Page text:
The building at the western corner with Fisher Lane was built in 1840 as a school. The land was donated by the Earl of Chesterfield. Many pieces of older narrow brickwork can be seen on the north facade, suggesting a pre-existing building may have been incorporated in the new school building. On the east wall a large area of newer brick 'patching' was possibly a classroom window. The windows to the rear look original. The boys moved to the East Street School when it was built in 1845; the girls stayed here. Later it took infants only under the care of Kitty Kettle. Older children went to East Street. Subsequently, the 'Reading Rooms' (1896), it has been used variously as coffee rooms, British Legion (1920s) and workingmen's club. In the 1896, 1900 and 1904 directories it is recorded as the headquarters of the Bingham Town Bands (brass or string). In the 1920 directory it is a cinema operated by Sam Foster Blood who was the licensee of the Crown Inn in the Market Place.

The pair of Victorian former cottages on the other corner of Fisher Lane is particularly attractive, but little is known about them at present.

Temperance Hall
Eastwards, Long Acre is a mixture of 18C and 19C cottages with 20C infill. The gap between Falcon House (1779) and Tealby House (1830s and named for a 17C Bingham benefactor), leads to yet another yard (Temperance Hall Lane in the 1840s, Doncaster's Yard in the 1851 census and Temperance Hall Yard in 1861) and the former Temperance Chapel. It was founded and probably built by John Doncaster in 1843 on land donated by him from Providence House (See Fisher Lane). It was rebuilt in 1882 as an Independent Methodist Chapel in attractive chequered brickwork. It is now a private residence. There is a large date stone (1882) on the front of the building, but also to the rear a single ordinary brick in the gable end carries the poorly-inscribed date 1843. A thirty-feet deep bottle well (narrow collar above ground opening into a bottle shape under the surface) is in the front garden. The pink house (No36) is Bradshaw's Cottages and is late 19C.

The 1853 directory mentions the Marquis of Granby public house with licensee John Tinkler. Although one needs to be cautious interpreting census sequence numbers it is interesting that the 1851 census positions him somewhere around Doncaster's Yard. It also says he farmed 18 acres (mixing the two occupations was commonplace in 19C Bingham). It had disappeared from directories by 1864.

Much of the brickwork of Pinchpenny Cottage (No38) is from about 1720; the interior structure with a twisted staircase and the remains of inglenook fireplaces support this date. A previous resident found thousands of animal bones in the garden and concluded it may have been a veterinary surgeon's home and practice. Certainly a veterinary surgeon named Ebenezer Hutchinson is recorded in Long Acre in from 1848 to 1864/5. By the time of the 1881 census he had retired. No40 is of similar age; the modern brick patching suggests it may have been one of the several shops in Long Acre mentioned in 19C directories.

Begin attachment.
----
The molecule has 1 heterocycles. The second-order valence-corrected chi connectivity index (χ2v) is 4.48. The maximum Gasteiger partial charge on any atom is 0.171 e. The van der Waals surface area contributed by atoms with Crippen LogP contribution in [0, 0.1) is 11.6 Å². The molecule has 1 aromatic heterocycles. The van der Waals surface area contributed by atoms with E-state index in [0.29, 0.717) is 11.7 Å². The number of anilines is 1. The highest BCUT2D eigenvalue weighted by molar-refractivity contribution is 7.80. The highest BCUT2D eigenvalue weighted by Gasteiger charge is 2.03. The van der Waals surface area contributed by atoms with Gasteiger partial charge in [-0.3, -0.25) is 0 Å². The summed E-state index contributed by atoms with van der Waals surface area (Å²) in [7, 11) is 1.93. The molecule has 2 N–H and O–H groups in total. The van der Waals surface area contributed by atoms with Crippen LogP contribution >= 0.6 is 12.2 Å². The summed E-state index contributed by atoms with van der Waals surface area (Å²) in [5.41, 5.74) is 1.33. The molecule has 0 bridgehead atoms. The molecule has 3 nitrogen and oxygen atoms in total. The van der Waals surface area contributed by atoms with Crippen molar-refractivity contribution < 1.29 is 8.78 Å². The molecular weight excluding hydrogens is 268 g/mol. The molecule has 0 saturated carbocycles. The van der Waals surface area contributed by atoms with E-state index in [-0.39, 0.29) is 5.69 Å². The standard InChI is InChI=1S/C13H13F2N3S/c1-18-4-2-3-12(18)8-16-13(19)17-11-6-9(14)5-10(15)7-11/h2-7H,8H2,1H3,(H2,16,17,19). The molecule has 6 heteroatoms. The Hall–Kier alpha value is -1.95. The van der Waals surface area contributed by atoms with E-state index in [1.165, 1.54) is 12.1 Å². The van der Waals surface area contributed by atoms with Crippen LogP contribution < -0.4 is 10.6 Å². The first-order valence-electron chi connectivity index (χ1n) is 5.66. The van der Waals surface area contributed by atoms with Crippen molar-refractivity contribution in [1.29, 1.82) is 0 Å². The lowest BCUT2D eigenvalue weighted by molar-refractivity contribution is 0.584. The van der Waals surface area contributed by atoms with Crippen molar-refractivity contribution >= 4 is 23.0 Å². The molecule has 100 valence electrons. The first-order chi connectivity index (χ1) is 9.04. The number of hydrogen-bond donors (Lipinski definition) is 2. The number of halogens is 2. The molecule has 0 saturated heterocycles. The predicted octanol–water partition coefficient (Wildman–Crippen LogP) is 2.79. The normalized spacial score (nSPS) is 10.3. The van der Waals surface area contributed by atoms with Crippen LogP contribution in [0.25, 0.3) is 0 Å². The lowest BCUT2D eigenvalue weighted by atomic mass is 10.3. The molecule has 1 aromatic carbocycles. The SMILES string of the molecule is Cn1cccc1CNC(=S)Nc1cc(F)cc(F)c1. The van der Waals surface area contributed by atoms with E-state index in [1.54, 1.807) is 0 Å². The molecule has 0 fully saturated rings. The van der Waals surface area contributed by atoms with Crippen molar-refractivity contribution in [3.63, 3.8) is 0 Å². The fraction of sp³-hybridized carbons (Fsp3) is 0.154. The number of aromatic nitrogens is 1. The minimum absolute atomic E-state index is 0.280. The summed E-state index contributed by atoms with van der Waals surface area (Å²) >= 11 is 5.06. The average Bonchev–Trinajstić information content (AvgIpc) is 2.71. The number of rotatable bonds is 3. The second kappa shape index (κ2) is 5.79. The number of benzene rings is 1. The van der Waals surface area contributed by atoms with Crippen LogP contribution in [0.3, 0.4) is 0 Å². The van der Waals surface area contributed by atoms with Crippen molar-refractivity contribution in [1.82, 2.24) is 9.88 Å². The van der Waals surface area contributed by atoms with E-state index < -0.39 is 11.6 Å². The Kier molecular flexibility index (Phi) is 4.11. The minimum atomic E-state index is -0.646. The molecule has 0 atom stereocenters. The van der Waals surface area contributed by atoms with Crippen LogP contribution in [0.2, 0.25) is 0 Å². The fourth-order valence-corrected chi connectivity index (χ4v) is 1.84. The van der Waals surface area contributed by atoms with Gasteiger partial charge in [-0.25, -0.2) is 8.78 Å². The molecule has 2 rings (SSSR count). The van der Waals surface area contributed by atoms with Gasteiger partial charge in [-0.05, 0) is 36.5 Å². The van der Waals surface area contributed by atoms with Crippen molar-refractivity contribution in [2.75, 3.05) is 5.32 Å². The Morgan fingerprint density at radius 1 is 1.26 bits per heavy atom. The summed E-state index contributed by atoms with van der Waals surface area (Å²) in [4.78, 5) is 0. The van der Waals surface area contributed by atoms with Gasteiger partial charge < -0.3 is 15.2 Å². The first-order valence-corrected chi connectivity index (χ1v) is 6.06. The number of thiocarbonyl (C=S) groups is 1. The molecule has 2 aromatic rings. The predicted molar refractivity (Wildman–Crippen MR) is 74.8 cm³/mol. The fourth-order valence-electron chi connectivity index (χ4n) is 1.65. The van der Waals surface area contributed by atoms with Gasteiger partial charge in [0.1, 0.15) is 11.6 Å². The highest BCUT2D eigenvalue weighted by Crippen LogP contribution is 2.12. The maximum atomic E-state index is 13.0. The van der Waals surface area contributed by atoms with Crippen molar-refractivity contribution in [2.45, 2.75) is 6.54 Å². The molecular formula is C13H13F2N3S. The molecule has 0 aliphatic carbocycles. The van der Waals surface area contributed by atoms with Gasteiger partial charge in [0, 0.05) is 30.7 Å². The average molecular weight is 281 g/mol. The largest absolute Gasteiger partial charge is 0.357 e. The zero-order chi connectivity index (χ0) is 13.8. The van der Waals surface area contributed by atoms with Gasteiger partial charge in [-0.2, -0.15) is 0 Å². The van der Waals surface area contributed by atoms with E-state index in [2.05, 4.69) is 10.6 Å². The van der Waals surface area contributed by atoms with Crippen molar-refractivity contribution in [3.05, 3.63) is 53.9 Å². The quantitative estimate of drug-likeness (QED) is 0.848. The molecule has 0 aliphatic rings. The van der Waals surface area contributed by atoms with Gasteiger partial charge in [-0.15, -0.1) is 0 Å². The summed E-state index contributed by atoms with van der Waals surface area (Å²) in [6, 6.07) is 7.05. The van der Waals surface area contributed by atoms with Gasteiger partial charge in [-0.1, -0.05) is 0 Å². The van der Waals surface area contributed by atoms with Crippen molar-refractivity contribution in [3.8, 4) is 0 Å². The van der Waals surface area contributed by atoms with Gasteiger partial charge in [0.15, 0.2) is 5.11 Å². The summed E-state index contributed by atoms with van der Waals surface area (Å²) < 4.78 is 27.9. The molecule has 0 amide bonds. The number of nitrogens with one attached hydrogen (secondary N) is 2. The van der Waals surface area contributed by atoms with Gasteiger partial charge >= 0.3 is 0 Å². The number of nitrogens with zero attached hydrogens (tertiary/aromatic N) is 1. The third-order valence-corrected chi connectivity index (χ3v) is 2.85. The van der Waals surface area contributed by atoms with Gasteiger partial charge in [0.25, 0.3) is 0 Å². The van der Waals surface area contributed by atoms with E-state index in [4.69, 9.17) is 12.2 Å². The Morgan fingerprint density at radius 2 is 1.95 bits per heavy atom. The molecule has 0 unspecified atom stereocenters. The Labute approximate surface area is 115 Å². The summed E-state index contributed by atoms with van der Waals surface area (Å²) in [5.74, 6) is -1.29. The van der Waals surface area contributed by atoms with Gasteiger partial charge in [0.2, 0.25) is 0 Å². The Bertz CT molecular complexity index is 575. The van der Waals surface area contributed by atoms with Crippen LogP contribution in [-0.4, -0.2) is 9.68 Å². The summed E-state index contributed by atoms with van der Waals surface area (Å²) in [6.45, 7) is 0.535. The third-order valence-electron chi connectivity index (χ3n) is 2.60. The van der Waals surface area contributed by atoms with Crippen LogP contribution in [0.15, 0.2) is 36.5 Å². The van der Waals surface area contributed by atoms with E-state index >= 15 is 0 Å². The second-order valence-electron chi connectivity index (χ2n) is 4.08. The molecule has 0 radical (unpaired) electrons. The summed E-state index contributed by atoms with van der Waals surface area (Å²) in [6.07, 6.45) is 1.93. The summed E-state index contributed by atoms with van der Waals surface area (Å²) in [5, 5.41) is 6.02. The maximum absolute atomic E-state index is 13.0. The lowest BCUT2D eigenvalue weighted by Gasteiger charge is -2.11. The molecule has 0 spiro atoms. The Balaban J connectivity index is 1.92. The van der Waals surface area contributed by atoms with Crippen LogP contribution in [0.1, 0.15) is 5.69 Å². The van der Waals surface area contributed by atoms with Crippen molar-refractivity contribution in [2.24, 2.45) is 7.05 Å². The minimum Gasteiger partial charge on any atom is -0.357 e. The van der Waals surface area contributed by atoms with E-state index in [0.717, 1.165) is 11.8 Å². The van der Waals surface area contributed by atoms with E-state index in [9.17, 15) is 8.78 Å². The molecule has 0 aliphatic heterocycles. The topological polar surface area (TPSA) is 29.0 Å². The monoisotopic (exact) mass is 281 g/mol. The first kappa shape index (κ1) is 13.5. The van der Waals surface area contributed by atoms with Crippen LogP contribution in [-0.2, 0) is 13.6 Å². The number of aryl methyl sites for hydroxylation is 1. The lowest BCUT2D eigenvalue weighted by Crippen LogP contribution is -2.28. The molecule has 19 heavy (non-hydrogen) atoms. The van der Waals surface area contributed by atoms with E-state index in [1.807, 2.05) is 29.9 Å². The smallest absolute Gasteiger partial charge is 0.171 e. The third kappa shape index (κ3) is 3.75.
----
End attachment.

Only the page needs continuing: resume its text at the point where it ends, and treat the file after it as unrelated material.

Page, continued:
The dentist's surgery on the north side is on the site of one of several blacksmiths' shops recorded during much of the 19C. Some of the building may be original. The grounds of No53 formed the old Chesterfield Estate timber yard; the present house is a converted barn. There may have been living quarters here as John Watson, woodman, is recorded in the 1865 directory as living in Long Acre. In 1904 John Scott was recorded as forester to the Earl of Carnarvon and living in Long Acre. Nos 61/63 are amongst the oldest houses in Bingham being of mid 17C cruck construction underneath 19C Arts and Crafts imitation Tudor decorations, carried out by architect Beetham Shaw who lived opposite at Eskdale. The coach house was his office; the original furniture and fittings are in store in a Nottingham Museum.

Regency House

Regency House is mid 19C and was a tearooms in the 1950's before becoming a decorator's house and shop. The Victorian villas further east (Nos 71-85) are known as Porchester Terrace and were built in 1883/7. Seven of the eight residents of 1894 merited an entry in the directory of the time. One of these was Henry Wootton, one of the succession of doctors to have lived in White Lodge, Church Street (in 1889). He had presumably retired to Porchester Villas as they were then known. Porchester Farm has an early 19C front but other parts of the building are 18C. The Bowls Club occupies what were the 18C dovecote (for meat and manure) and a stable of the farm. The battered remains of a young woman murdered towards the end of the 1800s were found under the stable floor during restoration. The modern shop at the junction of Long Acre and Long Acre East is on the site of Reuben Hart's late 19C blacksmith and wheelwright's premises - his cottage next door is 19C but extended in the 20C.

Porchester Farmhouse

In 1931 documents Long Acre East was just Long Acre, 'East' being added later. Mostly modern development on former fields and closes, there are a number of older properties scattered at intervals. The Pinfold, a pound for stray animals, was on the site of the modern development named for it.

The symmetrical arrangement of windows shows Boscobel House (No8) was once a pair of sem-detached houses. Next door is No12 not No10, confirming the point. They were 19C tied farm cottages once serving Starnhill Farm, part of the Chesterfield Estate.

Holme Lodge was released from the Crown Estate only in 1951. It was built around 1830 as the residence for the Earl of Chesterfield's estate manager. Its grounds extended south to Grantham Road and were sold in 1965 to build the bungalows of Perry Grove.

No18 was built in 1965 on another plot from the Holme Lodge sale. It is actually an engulfed cottage - the modern house has an old cottage at its core. The conversion of an old Holme Lodge barn (No18a) in 2001 revealed that some of the north wall was of mud construction, similar to the wall between White Lodge and Robert Miles School in Church Street, thus making it probably mid to late 18C. The barn had a chimney suggesting some domestic use originally. It was built to the same proportions as Donkey Green's Cottage, opposite.

Donkey Green's Cottage is another candidate for 'oldest house' in Bingham. It is 17C but named after Robert Green who sold garden produce from his donkey cart in the 1880s. Sold by the Crown in 1931 it was subsequently purchased in 1944 by the then tenant of Holme Lodge. The properties remained in common ownership for 20 years. A detailed historical report is available.
East Cottage bears the date 1860 and the letters JW. We think this was for the builder rather than the first owner. Next door, number 29 has a date stone beneath the west gable end marked HT 1909. The house was built for Mr H Thompson on land that had once been part of a large plot called Parr’s Close. East Cottage’s land had been another part of the close.

Home Page | About Us | Contact Us | Newsletter

Site developed by Ambrow Limited | Published by the Bingham Heritage Trails Association | All content is © BHTA

Back to
top of page